Implementing frailty into clinical practice: we cannot wait

Vellas B, Cestac P, Moley JE

J Nutr Health Aging 2012;16:599-600.

Publication date: August 1, 2012


Since the 1980s, geriatric medicine has expanded to the point that there are acute care units, mobile teams, day hospitals, and other clinics available to older patients. However, in most cases physicians are more frequently facing patients who present with already severe disabilities at a stage where effective treatment may be limited. Nearly 95% of the geriatric clinical force accounts for older adults who are already dependent.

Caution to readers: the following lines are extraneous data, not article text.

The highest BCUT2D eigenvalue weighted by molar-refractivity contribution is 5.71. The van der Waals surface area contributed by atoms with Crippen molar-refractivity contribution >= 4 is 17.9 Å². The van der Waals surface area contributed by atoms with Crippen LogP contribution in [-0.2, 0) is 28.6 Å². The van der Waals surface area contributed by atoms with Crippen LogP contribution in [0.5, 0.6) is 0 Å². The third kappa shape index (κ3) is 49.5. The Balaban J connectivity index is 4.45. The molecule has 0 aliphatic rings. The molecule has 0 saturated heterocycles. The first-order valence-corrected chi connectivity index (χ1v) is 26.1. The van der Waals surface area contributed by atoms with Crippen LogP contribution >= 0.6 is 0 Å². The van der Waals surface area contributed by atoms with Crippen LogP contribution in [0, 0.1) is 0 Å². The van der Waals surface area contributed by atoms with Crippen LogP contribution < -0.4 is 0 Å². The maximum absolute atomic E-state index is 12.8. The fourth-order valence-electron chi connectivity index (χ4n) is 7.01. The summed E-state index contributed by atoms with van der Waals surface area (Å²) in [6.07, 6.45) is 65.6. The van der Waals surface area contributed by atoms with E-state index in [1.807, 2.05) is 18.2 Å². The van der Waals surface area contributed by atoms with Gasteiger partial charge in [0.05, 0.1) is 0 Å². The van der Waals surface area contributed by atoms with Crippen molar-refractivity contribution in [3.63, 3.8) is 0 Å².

In this article by Vellas and colleagues, the authors reiterate the need to continue to take care of these elderly patients with severe disabilities, but they also underscore the need to assess risk for pre-frailty and frailty as well. The authors suggest an approach to interventions for assessing and managing frailty, an approach that involves several parameters. First, the intervention needs to target both pre-frail and frail older adults, particularly through implementation of a simple tool that can be used easily by family practitioners to assess frailty risk. Second, it must be a clinically important intervention, i.e. it must have a real and significant impact on clinical practice. Finally, it must be sustainable due to growing aging populations and the long period of time that one may be considered frail.